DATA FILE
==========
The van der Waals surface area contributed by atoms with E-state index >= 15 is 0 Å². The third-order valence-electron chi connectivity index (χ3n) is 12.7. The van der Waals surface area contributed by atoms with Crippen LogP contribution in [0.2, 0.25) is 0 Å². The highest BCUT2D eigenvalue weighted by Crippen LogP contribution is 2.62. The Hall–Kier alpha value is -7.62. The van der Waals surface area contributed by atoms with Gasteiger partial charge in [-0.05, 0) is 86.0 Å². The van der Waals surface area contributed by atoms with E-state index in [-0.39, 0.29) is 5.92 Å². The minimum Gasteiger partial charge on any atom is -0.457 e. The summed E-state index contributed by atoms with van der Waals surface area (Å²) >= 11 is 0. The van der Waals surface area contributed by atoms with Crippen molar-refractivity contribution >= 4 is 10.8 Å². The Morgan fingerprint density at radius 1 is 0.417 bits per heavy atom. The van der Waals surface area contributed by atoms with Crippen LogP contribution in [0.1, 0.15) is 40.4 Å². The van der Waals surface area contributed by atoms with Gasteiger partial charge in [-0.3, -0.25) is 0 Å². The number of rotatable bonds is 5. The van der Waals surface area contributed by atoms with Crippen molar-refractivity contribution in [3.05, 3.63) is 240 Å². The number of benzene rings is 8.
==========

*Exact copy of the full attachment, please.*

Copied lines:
The van der Waals surface area contributed by atoms with E-state index >= 15 is 0 Å². The third-order valence-electron chi connectivity index (χ3n) is 12.7. The van der Waals surface area contributed by atoms with Crippen LogP contribution in [0.2, 0.25) is 0 Å². The highest BCUT2D eigenvalue weighted by Crippen LogP contribution is 2.62. The Hall–Kier alpha value is -7.62. The van der Waals surface area contributed by atoms with Gasteiger partial charge in [-0.05, 0) is 86.0 Å². The van der Waals surface area contributed by atoms with E-state index in [-0.39, 0.29) is 5.92 Å². The minimum Gasteiger partial charge on any atom is -0.457 e. The summed E-state index contributed by atoms with van der Waals surface area (Å²) >= 11 is 0. The van der Waals surface area contributed by atoms with Crippen molar-refractivity contribution >= 4 is 10.8 Å². The Morgan fingerprint density at radius 1 is 0.417 bits per heavy atom. The van der Waals surface area contributed by atoms with Crippen LogP contribution in [0.1, 0.15) is 40.4 Å². The van der Waals surface area contributed by atoms with Gasteiger partial charge in [-0.3, -0.25) is 0 Å². The number of rotatable bonds is 5. The van der Waals surface area contributed by atoms with Crippen molar-refractivity contribution in [3.05, 3.63) is 240 Å². The number of benzene rings is 8.